Eternal Warrior #7
Writer: Greg Pak
Artist: Robert Gill
Colors: Guy Major
Letters: Dave Sharpe
Elkin: It was that Italian philosopher George Santayana who said, “Progress, far from consisting in change, depends on retentiveness. When change is absolute there remains no being to improve and no direction is set for possible improvement: and when experience is not retained, as among savages, infancy is perpetual. Those who cannot remember the past are condemned to repeat it. “
He also said, “Eternal vigilance is the price of knowledge.”
I bring up these two quotes because Greg Pak and Robert Gill's Eternal Warrior #7 resonates with these sentiments. Once again, the 4001 A.D. adventures of Gilad Anni-Padda, the Eternal Warrior, echoes with the Luddites fear of progress, the inevitability of all technology in the hands of man being crafted to kill, and how innocence is subsumed by man's inherent capacity for cruelty.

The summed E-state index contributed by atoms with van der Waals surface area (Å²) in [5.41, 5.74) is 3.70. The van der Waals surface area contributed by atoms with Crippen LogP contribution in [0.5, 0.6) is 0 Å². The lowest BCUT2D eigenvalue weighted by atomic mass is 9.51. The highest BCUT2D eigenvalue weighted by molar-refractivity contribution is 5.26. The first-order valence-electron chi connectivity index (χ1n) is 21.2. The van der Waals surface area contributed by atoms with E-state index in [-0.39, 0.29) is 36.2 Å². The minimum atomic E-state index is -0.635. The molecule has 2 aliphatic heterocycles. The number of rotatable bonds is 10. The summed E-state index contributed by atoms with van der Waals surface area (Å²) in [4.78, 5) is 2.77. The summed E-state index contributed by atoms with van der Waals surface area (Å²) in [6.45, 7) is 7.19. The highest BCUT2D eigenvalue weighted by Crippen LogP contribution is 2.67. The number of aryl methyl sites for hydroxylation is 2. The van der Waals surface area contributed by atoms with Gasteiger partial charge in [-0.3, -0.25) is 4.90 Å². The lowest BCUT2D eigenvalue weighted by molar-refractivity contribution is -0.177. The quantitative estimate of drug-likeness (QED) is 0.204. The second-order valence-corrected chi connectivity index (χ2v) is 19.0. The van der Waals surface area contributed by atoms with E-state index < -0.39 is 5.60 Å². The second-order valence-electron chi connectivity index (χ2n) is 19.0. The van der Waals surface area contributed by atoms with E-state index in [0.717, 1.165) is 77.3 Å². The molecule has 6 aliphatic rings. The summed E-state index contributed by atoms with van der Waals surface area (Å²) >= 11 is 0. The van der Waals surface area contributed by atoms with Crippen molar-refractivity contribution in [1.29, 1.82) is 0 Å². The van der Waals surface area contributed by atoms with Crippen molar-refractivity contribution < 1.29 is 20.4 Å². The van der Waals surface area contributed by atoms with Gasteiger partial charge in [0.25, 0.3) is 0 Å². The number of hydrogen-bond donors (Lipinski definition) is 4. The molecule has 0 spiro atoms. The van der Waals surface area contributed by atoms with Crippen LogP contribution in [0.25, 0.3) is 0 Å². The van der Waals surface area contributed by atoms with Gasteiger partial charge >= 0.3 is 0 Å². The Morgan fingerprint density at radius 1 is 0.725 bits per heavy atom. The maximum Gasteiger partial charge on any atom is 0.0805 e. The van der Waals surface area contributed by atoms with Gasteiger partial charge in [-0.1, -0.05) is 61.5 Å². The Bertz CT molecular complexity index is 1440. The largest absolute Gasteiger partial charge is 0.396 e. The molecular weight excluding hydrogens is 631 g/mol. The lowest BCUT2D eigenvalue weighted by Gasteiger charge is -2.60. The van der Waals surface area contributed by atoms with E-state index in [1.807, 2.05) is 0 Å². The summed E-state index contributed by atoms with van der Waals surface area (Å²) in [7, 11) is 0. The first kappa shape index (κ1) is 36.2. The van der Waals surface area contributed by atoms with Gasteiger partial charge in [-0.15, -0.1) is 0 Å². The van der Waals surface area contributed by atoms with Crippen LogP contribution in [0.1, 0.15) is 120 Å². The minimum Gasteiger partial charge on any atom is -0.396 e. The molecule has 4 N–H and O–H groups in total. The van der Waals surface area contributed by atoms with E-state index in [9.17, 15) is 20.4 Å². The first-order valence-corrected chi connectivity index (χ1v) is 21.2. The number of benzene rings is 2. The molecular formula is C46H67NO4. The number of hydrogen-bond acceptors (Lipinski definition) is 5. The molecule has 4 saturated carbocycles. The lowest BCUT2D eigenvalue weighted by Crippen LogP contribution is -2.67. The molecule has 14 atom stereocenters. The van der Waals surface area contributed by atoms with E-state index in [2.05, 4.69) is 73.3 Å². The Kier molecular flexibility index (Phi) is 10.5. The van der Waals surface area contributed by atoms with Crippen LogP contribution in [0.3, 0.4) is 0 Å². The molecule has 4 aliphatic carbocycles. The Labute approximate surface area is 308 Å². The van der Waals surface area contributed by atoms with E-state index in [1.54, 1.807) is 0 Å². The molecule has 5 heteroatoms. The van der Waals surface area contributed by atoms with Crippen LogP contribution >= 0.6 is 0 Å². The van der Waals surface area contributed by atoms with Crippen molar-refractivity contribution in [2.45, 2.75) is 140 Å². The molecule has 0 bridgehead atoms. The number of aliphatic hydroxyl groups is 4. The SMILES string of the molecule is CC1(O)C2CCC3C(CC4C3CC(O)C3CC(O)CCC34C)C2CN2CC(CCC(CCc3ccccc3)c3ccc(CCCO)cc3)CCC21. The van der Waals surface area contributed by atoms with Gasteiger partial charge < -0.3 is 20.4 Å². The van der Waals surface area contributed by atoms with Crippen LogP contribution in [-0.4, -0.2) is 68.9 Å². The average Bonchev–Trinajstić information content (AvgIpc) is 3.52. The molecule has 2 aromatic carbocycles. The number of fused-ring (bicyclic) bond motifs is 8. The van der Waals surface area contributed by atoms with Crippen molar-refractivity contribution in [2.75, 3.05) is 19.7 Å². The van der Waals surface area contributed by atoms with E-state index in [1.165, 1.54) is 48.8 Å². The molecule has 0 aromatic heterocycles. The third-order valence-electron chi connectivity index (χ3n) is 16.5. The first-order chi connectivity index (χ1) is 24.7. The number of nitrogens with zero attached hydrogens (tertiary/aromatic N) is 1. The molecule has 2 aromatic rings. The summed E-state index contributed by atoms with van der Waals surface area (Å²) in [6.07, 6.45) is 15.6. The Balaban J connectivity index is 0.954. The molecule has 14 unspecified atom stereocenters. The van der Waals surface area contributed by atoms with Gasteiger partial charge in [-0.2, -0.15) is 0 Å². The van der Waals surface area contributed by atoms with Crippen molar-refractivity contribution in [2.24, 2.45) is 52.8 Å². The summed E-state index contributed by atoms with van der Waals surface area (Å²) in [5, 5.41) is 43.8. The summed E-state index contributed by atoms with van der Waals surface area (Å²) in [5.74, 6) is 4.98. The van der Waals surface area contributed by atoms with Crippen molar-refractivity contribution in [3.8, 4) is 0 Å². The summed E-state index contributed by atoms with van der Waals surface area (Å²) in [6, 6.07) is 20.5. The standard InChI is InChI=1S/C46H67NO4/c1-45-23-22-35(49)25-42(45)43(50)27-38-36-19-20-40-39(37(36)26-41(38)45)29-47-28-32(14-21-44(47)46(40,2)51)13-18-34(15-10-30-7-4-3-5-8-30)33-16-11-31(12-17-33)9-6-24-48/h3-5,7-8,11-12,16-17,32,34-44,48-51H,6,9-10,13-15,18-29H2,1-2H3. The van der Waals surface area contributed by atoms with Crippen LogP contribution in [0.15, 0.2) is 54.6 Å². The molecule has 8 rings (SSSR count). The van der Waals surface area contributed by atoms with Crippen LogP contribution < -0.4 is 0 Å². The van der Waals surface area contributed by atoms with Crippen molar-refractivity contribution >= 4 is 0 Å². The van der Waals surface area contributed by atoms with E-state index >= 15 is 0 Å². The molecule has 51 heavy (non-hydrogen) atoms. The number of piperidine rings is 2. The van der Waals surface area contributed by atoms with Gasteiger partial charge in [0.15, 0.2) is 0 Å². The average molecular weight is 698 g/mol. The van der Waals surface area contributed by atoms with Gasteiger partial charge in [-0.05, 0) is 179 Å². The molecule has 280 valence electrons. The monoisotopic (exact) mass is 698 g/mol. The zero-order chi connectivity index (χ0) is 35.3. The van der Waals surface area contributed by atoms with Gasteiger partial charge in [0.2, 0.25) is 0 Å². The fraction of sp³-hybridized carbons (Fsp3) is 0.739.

Yea, I know, it's heavy stuff, but what would you expect in comic that revolves around an eternal WARRIOR? When I reviewed issue #6 of this series I wrote, “Pak writes weariness of character perfectly. Without having to say it, we know the Eternal Warrior has been through all of this before, knows how it will end, and would rather not be part of it.“ This weariness is even more evident in issue 7, but here, now, our hero has a clarity of cause and, though he remembers the past, he once again comes face to face with the tools necessary to repeat it. The only way to save those he loves is to start the cycle of killing again.
Pak gives his character a noble but loathsome purpose. Because of his eternal vigilance, he knows this particular form of eternal recurrence.
But Pak also sprinkles in the possibility of hope – Gilad's granddaughter Caroline. “She thinks the things we humans make can actually make the world a better place,” he ruminates. But then he punctuates it with “She hasn't seen what I've seen.”